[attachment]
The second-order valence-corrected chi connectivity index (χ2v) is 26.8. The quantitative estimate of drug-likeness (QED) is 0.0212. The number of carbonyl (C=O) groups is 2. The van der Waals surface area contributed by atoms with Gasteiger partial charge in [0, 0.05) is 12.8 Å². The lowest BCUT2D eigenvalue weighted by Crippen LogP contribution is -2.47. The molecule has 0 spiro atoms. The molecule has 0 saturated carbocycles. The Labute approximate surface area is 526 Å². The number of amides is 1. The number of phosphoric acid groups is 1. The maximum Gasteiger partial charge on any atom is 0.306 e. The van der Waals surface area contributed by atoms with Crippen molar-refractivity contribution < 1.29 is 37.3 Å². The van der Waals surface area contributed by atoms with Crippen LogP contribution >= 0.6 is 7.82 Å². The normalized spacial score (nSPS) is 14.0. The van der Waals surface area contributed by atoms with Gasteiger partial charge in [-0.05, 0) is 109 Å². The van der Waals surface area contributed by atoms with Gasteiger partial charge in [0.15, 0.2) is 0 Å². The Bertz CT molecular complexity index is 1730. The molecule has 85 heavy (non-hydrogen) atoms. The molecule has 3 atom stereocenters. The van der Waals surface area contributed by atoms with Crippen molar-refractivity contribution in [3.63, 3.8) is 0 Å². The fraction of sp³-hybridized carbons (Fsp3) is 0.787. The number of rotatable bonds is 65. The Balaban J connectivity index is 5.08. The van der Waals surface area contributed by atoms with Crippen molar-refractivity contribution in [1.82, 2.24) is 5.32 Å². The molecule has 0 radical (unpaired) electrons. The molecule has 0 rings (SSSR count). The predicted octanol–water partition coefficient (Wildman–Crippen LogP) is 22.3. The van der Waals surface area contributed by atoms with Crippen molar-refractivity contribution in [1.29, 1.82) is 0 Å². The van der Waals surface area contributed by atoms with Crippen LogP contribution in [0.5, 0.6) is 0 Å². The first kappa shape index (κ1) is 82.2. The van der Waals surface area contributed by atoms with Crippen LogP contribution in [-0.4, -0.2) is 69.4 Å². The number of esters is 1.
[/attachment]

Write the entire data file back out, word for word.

The second-order valence-corrected chi connectivity index (χ2v) is 26.8. The quantitative estimate of drug-likeness (QED) is 0.0212. The number of carbonyl (C=O) groups is 2. The van der Waals surface area contributed by atoms with Gasteiger partial charge in [0, 0.05) is 12.8 Å². The lowest BCUT2D eigenvalue weighted by Crippen LogP contribution is -2.47. The molecule has 0 spiro atoms. The molecule has 0 saturated carbocycles. The Labute approximate surface area is 526 Å². The number of amides is 1. The number of phosphoric acid groups is 1. The maximum Gasteiger partial charge on any atom is 0.306 e. The van der Waals surface area contributed by atoms with Crippen molar-refractivity contribution < 1.29 is 37.3 Å². The van der Waals surface area contributed by atoms with Crippen LogP contribution >= 0.6 is 7.82 Å². The normalized spacial score (nSPS) is 14.0. The van der Waals surface area contributed by atoms with Gasteiger partial charge in [-0.05, 0) is 109 Å². The van der Waals surface area contributed by atoms with Gasteiger partial charge in [0.15, 0.2) is 0 Å². The Bertz CT molecular complexity index is 1730. The molecule has 85 heavy (non-hydrogen) atoms. The molecule has 3 atom stereocenters. The van der Waals surface area contributed by atoms with Crippen molar-refractivity contribution in [3.63, 3.8) is 0 Å². The fraction of sp³-hybridized carbons (Fsp3) is 0.787. The number of rotatable bonds is 65. The Balaban J connectivity index is 5.08. The van der Waals surface area contributed by atoms with Crippen molar-refractivity contribution in [1.82, 2.24) is 5.32 Å². The molecule has 0 radical (unpaired) electrons. The molecule has 0 rings (SSSR count). The predicted octanol–water partition coefficient (Wildman–Crippen LogP) is 22.3. The van der Waals surface area contributed by atoms with Crippen molar-refractivity contribution in [1.29, 1.82) is 0 Å². The van der Waals surface area contributed by atoms with Crippen LogP contribution in [0.5, 0.6) is 0 Å². The first kappa shape index (κ1) is 82.2. The van der Waals surface area contributed by atoms with Crippen LogP contribution in [-0.4, -0.2) is 69.4 Å². The number of esters is 1.